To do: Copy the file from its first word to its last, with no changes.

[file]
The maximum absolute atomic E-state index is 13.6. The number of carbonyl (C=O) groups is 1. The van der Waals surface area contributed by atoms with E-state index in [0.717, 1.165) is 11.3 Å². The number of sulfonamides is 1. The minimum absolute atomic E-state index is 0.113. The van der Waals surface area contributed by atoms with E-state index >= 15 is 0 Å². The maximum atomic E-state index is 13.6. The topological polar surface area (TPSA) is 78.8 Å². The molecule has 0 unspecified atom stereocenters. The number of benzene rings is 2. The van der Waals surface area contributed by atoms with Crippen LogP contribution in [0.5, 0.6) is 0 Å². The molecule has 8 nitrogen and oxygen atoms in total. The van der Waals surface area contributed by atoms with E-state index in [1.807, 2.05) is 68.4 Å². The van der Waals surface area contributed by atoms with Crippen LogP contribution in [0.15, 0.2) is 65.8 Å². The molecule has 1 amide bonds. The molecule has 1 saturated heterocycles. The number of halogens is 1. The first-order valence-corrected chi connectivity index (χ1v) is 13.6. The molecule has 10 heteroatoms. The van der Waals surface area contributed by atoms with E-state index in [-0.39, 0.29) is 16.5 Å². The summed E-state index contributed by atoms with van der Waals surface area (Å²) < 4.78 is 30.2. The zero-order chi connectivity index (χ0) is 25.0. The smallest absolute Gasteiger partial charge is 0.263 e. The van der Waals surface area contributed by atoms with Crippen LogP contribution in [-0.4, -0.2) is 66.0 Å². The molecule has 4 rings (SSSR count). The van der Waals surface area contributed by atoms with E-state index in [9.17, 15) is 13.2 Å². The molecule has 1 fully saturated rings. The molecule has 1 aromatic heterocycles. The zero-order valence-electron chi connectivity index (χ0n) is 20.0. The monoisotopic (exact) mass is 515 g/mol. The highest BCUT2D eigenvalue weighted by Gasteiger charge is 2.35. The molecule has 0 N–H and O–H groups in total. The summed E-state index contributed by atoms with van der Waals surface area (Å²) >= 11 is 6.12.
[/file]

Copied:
The maximum absolute atomic E-state index is 13.6. The number of carbonyl (C=O) groups is 1. The van der Waals surface area contributed by atoms with E-state index in [0.717, 1.165) is 11.3 Å². The number of sulfonamides is 1. The minimum absolute atomic E-state index is 0.113. The van der Waals surface area contributed by atoms with E-state index >= 15 is 0 Å². The maximum atomic E-state index is 13.6. The topological polar surface area (TPSA) is 78.8 Å². The molecule has 0 unspecified atom stereocenters. The number of benzene rings is 2. The van der Waals surface area contributed by atoms with Crippen LogP contribution in [0.5, 0.6) is 0 Å². The molecule has 8 nitrogen and oxygen atoms in total. The van der Waals surface area contributed by atoms with E-state index in [1.807, 2.05) is 68.4 Å². The van der Waals surface area contributed by atoms with Crippen LogP contribution in [0.15, 0.2) is 65.8 Å². The molecule has 1 amide bonds. The molecule has 1 saturated heterocycles. The number of halogens is 1. The first-order valence-corrected chi connectivity index (χ1v) is 13.6. The molecule has 10 heteroatoms. The van der Waals surface area contributed by atoms with E-state index in [-0.39, 0.29) is 16.5 Å². The summed E-state index contributed by atoms with van der Waals surface area (Å²) < 4.78 is 30.2. The zero-order chi connectivity index (χ0) is 25.0. The smallest absolute Gasteiger partial charge is 0.263 e. The van der Waals surface area contributed by atoms with Crippen LogP contribution in [-0.4, -0.2) is 66.0 Å². The molecule has 4 rings (SSSR count). The van der Waals surface area contributed by atoms with E-state index in [9.17, 15) is 13.2 Å². The molecule has 1 fully saturated rings. The molecule has 1 aromatic heterocycles. The zero-order valence-electron chi connectivity index (χ0n) is 20.0. The monoisotopic (exact) mass is 515 g/mol. The highest BCUT2D eigenvalue weighted by Gasteiger charge is 2.35. The molecule has 0 N–H and O–H groups in total. The summed E-state index contributed by atoms with van der Waals surface area (Å²) >= 11 is 6.12.